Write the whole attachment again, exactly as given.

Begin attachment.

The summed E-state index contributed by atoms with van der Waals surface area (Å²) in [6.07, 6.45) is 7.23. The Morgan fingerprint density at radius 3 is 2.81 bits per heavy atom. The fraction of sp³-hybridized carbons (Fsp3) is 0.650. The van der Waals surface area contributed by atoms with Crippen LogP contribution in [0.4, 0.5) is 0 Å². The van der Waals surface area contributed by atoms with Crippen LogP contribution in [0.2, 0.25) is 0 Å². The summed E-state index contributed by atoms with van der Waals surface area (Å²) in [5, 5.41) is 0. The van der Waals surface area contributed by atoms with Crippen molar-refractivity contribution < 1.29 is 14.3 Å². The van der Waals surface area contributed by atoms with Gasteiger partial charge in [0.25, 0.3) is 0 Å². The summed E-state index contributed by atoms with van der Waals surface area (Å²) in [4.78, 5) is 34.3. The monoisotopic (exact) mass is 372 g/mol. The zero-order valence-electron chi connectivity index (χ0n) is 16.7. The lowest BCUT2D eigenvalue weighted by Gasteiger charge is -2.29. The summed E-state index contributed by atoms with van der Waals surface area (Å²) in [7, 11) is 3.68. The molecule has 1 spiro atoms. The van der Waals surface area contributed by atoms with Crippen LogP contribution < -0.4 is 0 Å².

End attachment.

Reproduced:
The summed E-state index contributed by atoms with van der Waals surface area (Å²) in [6.07, 6.45) is 7.23. The Morgan fingerprint density at radius 3 is 2.81 bits per heavy atom. The fraction of sp³-hybridized carbons (Fsp3) is 0.650. The van der Waals surface area contributed by atoms with Crippen LogP contribution in [0.4, 0.5) is 0 Å². The van der Waals surface area contributed by atoms with Crippen LogP contribution in [0.2, 0.25) is 0 Å². The summed E-state index contributed by atoms with van der Waals surface area (Å²) in [5, 5.41) is 0. The van der Waals surface area contributed by atoms with Crippen molar-refractivity contribution < 1.29 is 14.3 Å². The van der Waals surface area contributed by atoms with Gasteiger partial charge in [0.25, 0.3) is 0 Å². The summed E-state index contributed by atoms with van der Waals surface area (Å²) in [4.78, 5) is 34.3. The monoisotopic (exact) mass is 372 g/mol. The zero-order valence-electron chi connectivity index (χ0n) is 16.7. The lowest BCUT2D eigenvalue weighted by Gasteiger charge is -2.29. The summed E-state index contributed by atoms with van der Waals surface area (Å²) in [7, 11) is 3.68. The molecule has 1 spiro atoms. The van der Waals surface area contributed by atoms with Crippen LogP contribution < -0.4 is 0 Å².